FIG. 2 is a closeup perspective view of the timer substantially as it is currently being marketed. The timer includes an ON switch 7, a rotatable doneness control 8, a rotatable thickness control 9, and a small grill or opening 10 to emit the alarm signal when cooking is done. Associated with the two timing controls 8 and 9 are scales 12 and 13. Scale 12 has control positions marked on it showing the positions that control 8 should be set at for determining the degree of doneness. Scale 13 shows the position that control 9 should be set to adjust the cooking time for the thickness of the steak. The positions of the indications on controls 12 and 13 serve to control the linearity or non-linearity of the variation of times with doneness and thickness.

FIGS. 3 and 4 are exemplary of the discoveries which we made relating to cooking times. FIG. 3 is a graph showing how the cooking time for a given degree of doneness will vary as the steak increases in thickness. Going from left to right the length of time increases, and going from bottom to top the thickness of the steak increases. As can be seen, for thinner steaks the length of cooking time appears to be in direct ratio to the thickness of the meat and so is linear. However, the curve suddenly bends over to the right showing a sharp elbow, after which the cooking time increases rapidly as the thickness of the steak increases only slightly. We find that this begins to take place at about a 1 1/2 inch steak. Though we do not known the actual explanation, as mentioned above, it would appear to be due to the fact that after the meat reaches a certain thickness less radiant heat is able to penetrate the meat and the central part of very thick steaks must be cooked by conducting heat from the outside.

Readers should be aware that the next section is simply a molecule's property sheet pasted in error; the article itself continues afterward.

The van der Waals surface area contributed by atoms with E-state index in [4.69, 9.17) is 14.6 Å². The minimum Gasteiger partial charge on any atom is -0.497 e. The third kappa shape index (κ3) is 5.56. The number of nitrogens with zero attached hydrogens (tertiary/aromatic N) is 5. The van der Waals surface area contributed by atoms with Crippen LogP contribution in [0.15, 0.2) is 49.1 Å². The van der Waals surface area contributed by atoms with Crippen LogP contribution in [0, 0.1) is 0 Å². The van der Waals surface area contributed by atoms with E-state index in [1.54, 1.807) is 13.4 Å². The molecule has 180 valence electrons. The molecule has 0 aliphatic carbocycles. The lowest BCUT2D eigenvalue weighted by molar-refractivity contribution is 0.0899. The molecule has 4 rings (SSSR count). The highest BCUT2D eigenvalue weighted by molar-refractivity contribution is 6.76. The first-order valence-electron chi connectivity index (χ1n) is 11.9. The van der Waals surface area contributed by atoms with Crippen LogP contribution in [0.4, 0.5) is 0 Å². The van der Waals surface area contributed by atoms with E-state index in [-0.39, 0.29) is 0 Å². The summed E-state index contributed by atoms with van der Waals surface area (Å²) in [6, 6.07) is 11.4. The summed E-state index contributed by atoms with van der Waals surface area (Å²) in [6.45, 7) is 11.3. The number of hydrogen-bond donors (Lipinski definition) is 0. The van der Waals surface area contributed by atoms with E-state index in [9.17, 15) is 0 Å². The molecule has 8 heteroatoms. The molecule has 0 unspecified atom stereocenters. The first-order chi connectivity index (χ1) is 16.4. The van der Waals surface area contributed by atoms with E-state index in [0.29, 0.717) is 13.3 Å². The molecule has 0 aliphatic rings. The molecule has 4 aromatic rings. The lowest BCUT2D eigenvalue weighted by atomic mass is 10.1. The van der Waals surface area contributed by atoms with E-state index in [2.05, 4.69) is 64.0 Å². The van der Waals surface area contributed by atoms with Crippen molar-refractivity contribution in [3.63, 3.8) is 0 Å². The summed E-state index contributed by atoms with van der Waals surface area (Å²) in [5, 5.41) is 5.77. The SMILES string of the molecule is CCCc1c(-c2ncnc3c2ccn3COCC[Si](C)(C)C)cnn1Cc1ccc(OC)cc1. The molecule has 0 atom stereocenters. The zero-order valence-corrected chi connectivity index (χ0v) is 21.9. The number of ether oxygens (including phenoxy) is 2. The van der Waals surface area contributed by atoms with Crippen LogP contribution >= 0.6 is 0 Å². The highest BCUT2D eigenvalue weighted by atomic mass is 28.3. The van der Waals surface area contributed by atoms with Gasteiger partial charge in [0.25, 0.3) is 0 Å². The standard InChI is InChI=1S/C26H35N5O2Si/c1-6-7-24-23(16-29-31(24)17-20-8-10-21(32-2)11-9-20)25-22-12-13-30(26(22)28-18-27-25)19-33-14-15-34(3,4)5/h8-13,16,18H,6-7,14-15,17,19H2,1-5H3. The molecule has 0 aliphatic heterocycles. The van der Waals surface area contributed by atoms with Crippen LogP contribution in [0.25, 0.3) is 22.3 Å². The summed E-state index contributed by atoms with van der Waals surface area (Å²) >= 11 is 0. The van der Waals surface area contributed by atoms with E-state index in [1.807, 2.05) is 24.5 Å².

FIG. 4 is a similar exemplary graph, this time to show how the degree of doneness varies with time. Once again time increases as one goes from left to right; doneness increases from bottom to top. Though it could well be argued that our definitions of rare, medium rare, medium and well done are different from those of other people, we have found that there is generally a directly proportionate ratio, and so the curve on the graph is a straight line. Regardless, if other people have different conceptions of the degree of doneness than we have, they could use the timer by simply setting it slightly differently than is shown on the dial itself. This would also enable them to compensate for the difference between the intensity of the heat from their fire and the distance of the meat from their fire, as contrasted with what we felt was "standard" in our work. Knowing the theoretical times and variations of them for cooking steak gave us a basis upon which we were able to invent the present timer and have it operate accurately.